|Birth: ||May 2, 1948|
|Death: ||Aug. 4, 1995|
Cal served in the U.S. Army as a court reporter for the 23rd Infantry Division and covered the My Lai Massacre (the March 1968 slaying of hundreds of Vietnamese civilians by U.S. Army troops) and received two Bronze stars and four Army Commendation Medals.
Seattle Times, Sunday, August 6, 1995
Senator Cal ANDERSON
Of Seattle, born May 2, 1948, died August 4, 1995. Decorated Vietnam veteran being awarded two Branze Stars and two Army Commendation Metals.
Survived by his loving partner of ten years, Eric Ishino; Beloved son of Alice Coleman; brother of Joseph C. Anderson and his wife, Mary, Bob Anderson and Gaye Anderson; uncle of Joseph C. Anderson. Also surviving by his cat, Bandit, and many other close friends.
All are welcome for Viewing and Visitation, Tuesday and Wednesday, 9 a.m. to 9 p.m. at Butterworth Manning Ashmore, 300 E. Pine St. on Capital Hill. All are also welcome to the Memorial Service Thursday, August 10, 3 p.m. at St. James Cathedral, 804 Ninth Avenue.
Remembrances may be made to Cal Anderson House, c/o NWAF, 127 Broadway Avenue E., Suite 200, Seattle, WA 98102-5786.
SFGATE OBITUARY -- Cal Anderson Published 4:00 am, Monday, August 7, 1995
Cal Anderson, the first openly gay member of the Washington Legislature, died Friday after a long battle with AIDS.
Secretary of the Senate Marty Brown said Senator Anderson was found dead by his partner, Eric Ishino, at their Seattle home when Ishino came home from work.
A man who answered the phone at the home Friday night declined comment.
The immediate cause of death was not known. However, Senator Anderson, a Democrat from Seattle's 43rd District, was absent for most of the 1995 legislative session, battling non-Hodgkins lymphoma, an AIDS-related cancer.
He announced in April that vigorous chemotherapy had eradicated the lymphoma, but he was left weakened and susceptible to further illnesses. In June, he missed being grand marshal of Seattle's gay-pride parade because of blood clots in his legs and lungs.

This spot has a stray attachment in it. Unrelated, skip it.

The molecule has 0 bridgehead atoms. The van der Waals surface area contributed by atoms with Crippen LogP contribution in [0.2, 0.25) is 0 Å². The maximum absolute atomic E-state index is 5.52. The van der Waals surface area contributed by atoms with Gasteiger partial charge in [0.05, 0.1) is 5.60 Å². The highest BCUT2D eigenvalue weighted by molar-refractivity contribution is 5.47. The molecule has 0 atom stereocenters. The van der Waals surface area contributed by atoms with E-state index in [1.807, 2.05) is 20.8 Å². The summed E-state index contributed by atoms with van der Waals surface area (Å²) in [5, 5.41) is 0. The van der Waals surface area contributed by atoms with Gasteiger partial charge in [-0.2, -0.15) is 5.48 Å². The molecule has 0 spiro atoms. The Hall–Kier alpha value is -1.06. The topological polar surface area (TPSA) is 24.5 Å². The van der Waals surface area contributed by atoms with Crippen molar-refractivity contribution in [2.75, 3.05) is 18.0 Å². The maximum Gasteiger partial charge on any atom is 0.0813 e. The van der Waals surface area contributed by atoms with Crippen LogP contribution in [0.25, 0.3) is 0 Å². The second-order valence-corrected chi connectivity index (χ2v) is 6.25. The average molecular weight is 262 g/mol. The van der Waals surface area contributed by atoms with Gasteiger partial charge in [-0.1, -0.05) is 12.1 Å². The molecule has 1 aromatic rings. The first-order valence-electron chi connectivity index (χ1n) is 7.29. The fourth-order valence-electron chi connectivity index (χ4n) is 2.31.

"Everybody thought he was doing fine," Brown said. "He was off chemotherapy. His hair was growing back, and he seemed to be getting stronger.
"People will be shocked to learn of his death."
Senator Anderson, 47, was awarded two Bronze Stars and two Army Commendation medals during his tour of duty in Vietnam. He was appointed to the House in November 1987 to complete an unexpired term.
He won House elections in 1988, 1990 and 1992 in the heavily Democratic, liberal 43rd District, and he won an open Senate seat in 1994 with 81 percent of the vote. He took an interest in civil rights, the environment and legislation dealing with elections, ethics and state government.
For years, Senator Anderson waged an unsuccessful battle to have the Legislature adopt a gay-rights bill.
"He spent too short a time with us," said Senate Majority Leader Marc Gaspard, a close friend. "He lived a life of dignity and courage and grace. His pain is gone, he's with God."
In a 1994 interview, on the day the so-called gay civil-rights bill died for the 17th year in a row, Senator Anderson said his tenure in the Legislature put a human face on homosexuality and would pave the way for eventual passage of the legislation and equal treatment for gays and lesbians.
"Egotistically, my being in the House has helped, because they see that gay men care about the same issues they do, that we are not monsters. We are their friends, their family, their compatriots," he said.
Even among colleagues who disagreed with his position on gay rights, he was a favorite. Members from both sides of the aisle called him a hard worker, willing to do the behind-the-scenes committee and constituent chores that "showboat" legislators avoid.
But the inability to pass a gay-rights bill was a perennial disappointment for him.
The closest he came to pushing the measure through was in 1994, when it cleared the House and died by two votes in the Senate. In the 1995 Legislature, in a more hostile environment, the bill was not introduced.
Senator Anderson stunned his colleagues and constituents in February when he announced that he had full-blown AIDS.
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